With the ongoing concern related to the COVID-19 pandemic during 2020 and in the first nine months of 2021, we have maintained and expanded our business continuity plans to address and mitigate the impact of the COVID-19 pandemic on our business. In March 2020, to protect the health of our employees, and their families and communities, we restricted access to our offices to personnel who performed critical activities that must be completed on-site, limited the number of such personnel that could be present at its facilities at any one time, and requested that most of our employees work remotely. In May 2020, as certain states eased restrictions, we established new protocols to better allow its full laboratory staff access to our facilities. These protocols included several shifts working over a seven-day-week protocol. We expect to continue incurring additional costs to ensure we adhere to the guidelines instituted by the Centers for Disease Control and Prevention, or CDC, and to provide a safe working environment to our onsite employees.

The extent to which the ongoing COVID-19 pandemic impacts our business, our corporate development objectives, results of operations and financial condition, and the value of and market for our common stock, will depend on future developments that are highly uncertain and cannot be predicted with confidence at this time, such as the ultimate duration of the pandemic, the severity of the COVID-19, the identification of additional variants of COVID-19, the availability and utilization of vaccines and treatments for COVID-19, or the effectiveness of actions taken globally to contain and address COVID-19, such as travel restrictions, quarantines, social distancing and business closure requirements but particularly in the geographies where we, our third party manufacturers, contract research organizations (CROs) or current and planned clinical trial sites operate. Disruptions to the global economy, disruption of global healthcare systems, and other significant impacts of the COVID-19 pandemic could have a material adverse effect on our business, financial condition, results of operations and growth prospects.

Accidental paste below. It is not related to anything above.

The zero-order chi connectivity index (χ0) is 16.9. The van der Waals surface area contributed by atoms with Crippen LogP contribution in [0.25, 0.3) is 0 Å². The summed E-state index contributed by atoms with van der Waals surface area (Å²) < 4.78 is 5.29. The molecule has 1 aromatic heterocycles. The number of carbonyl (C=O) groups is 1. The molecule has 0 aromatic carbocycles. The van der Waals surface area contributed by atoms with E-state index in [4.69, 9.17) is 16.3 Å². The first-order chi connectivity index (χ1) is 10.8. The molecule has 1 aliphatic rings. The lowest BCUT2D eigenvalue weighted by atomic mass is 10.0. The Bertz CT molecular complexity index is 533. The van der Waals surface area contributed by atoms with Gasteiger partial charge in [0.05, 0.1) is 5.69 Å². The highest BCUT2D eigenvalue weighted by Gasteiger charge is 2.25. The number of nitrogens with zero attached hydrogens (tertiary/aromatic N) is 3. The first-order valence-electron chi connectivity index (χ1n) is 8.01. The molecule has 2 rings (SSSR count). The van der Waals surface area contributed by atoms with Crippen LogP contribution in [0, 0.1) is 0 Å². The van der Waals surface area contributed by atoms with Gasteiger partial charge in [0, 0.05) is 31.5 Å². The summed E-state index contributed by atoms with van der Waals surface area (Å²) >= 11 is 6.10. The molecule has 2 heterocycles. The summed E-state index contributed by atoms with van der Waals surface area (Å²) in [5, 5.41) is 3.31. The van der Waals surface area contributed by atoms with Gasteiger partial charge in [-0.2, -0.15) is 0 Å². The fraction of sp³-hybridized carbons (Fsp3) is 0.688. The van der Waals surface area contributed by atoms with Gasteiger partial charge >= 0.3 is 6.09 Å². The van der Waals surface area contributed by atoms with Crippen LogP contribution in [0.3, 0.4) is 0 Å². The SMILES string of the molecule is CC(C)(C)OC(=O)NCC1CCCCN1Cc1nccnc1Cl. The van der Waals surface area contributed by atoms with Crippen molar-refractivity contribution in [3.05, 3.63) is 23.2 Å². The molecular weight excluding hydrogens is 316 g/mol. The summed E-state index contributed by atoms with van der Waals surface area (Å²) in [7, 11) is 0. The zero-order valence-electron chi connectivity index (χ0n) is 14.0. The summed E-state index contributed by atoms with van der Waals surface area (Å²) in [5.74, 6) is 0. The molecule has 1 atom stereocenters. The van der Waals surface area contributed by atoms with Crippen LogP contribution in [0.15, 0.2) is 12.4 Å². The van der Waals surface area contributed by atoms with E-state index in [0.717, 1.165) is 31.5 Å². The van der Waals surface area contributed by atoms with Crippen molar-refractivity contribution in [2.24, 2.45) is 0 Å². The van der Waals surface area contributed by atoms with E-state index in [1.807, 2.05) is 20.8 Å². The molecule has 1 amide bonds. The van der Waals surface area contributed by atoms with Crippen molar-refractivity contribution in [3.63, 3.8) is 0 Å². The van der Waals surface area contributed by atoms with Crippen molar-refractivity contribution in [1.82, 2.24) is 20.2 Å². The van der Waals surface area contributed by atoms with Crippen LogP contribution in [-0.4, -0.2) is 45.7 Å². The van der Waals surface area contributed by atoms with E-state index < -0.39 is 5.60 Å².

While the ongoing COVID-19 pandemic did not significantly impact the our business or results of operations during the nine months ended September 30, 2021, the length and extent of the pandemic, its consequences, and containment efforts will determine the future impact on our operations and financial condition.

The future impact of the COVID-19 pandemic on our industry, the healthcare system and our current and future operations and financial condition will depend on future developments, which are highly uncertain and cannot be predicted with confidence, including the scope, severity and duration of the pandemic, the actions taken to contain the pandemic or mitigate its impact, and the direct and indirect economic effects of the pandemic and containment measures, and the impact of the available vaccines, among others. See "Risk factors" for a discussion of the potential adverse impact of COVID-19 on our business, results of operations and financial condition.

Components of our results of operations

Revenue

To date, our revenues have been derived from license revenues generated through collaboration and license agreements with GSK to further the development and commercialization of EOS-448.

For all collaboration agreements, no development or commercial milestones were included in the transaction price at inception, as all milestone amounts were fully constrained. As part of our evaluation of the constraint, we considered numerous factors, including that receipt of the milestones is outside our control and contingent upon success in future clinical trials and the licensee's efforts. Any consideration related to sales-based milestones will be recognized when the related sales occur as they were determined to relate predominantly to the license granted to GSK and therefore have also been excluded from the transaction price. We are applying the royalty exception for sales-based royalties and will not recognize revenue until the subsequent sale of product occurs.


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Research and development expenses